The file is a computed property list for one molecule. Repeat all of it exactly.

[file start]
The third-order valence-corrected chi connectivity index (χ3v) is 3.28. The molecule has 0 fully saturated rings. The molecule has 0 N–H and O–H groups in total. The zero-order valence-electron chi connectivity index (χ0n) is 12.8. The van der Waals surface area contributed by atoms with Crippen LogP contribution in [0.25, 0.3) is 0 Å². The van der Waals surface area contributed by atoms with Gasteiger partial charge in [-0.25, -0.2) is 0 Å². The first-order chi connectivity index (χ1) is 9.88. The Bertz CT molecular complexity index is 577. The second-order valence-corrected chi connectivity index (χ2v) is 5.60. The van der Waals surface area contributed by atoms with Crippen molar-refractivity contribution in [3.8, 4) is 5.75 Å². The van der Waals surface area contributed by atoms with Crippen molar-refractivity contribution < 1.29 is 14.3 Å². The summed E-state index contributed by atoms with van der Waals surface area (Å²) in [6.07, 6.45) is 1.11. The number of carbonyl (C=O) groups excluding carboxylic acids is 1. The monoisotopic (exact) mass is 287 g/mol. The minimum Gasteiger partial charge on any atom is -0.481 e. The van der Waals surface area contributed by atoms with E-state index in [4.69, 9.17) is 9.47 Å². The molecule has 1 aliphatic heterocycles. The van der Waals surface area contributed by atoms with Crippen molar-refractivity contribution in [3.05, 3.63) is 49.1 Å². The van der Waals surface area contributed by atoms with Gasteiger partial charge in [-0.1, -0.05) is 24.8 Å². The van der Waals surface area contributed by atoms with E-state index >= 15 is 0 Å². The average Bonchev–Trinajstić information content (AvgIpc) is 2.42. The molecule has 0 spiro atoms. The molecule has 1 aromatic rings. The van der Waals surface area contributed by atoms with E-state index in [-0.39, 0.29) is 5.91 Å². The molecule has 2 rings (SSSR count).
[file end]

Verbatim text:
The third-order valence-corrected chi connectivity index (χ3v) is 3.28. The molecule has 0 fully saturated rings. The molecule has 0 N–H and O–H groups in total. The zero-order valence-electron chi connectivity index (χ0n) is 12.8. The van der Waals surface area contributed by atoms with Crippen LogP contribution in [0.25, 0.3) is 0 Å². The van der Waals surface area contributed by atoms with Gasteiger partial charge in [-0.25, -0.2) is 0 Å². The first-order chi connectivity index (χ1) is 9.88. The Bertz CT molecular complexity index is 577. The second-order valence-corrected chi connectivity index (χ2v) is 5.60. The van der Waals surface area contributed by atoms with Crippen molar-refractivity contribution in [3.8, 4) is 5.75 Å². The van der Waals surface area contributed by atoms with Crippen molar-refractivity contribution < 1.29 is 14.3 Å². The summed E-state index contributed by atoms with van der Waals surface area (Å²) in [6.07, 6.45) is 1.11. The number of carbonyl (C=O) groups excluding carboxylic acids is 1. The monoisotopic (exact) mass is 287 g/mol. The minimum Gasteiger partial charge on any atom is -0.481 e. The van der Waals surface area contributed by atoms with E-state index in [4.69, 9.17) is 9.47 Å². The molecule has 1 aliphatic heterocycles. The van der Waals surface area contributed by atoms with Crippen molar-refractivity contribution in [3.05, 3.63) is 49.1 Å². The van der Waals surface area contributed by atoms with Gasteiger partial charge in [-0.1, -0.05) is 24.8 Å². The van der Waals surface area contributed by atoms with E-state index >= 15 is 0 Å². The average Bonchev–Trinajstić information content (AvgIpc) is 2.42. The molecule has 0 spiro atoms. The molecule has 1 aromatic rings. The van der Waals surface area contributed by atoms with E-state index in [-0.39, 0.29) is 5.91 Å². The molecule has 2 rings (SSSR count).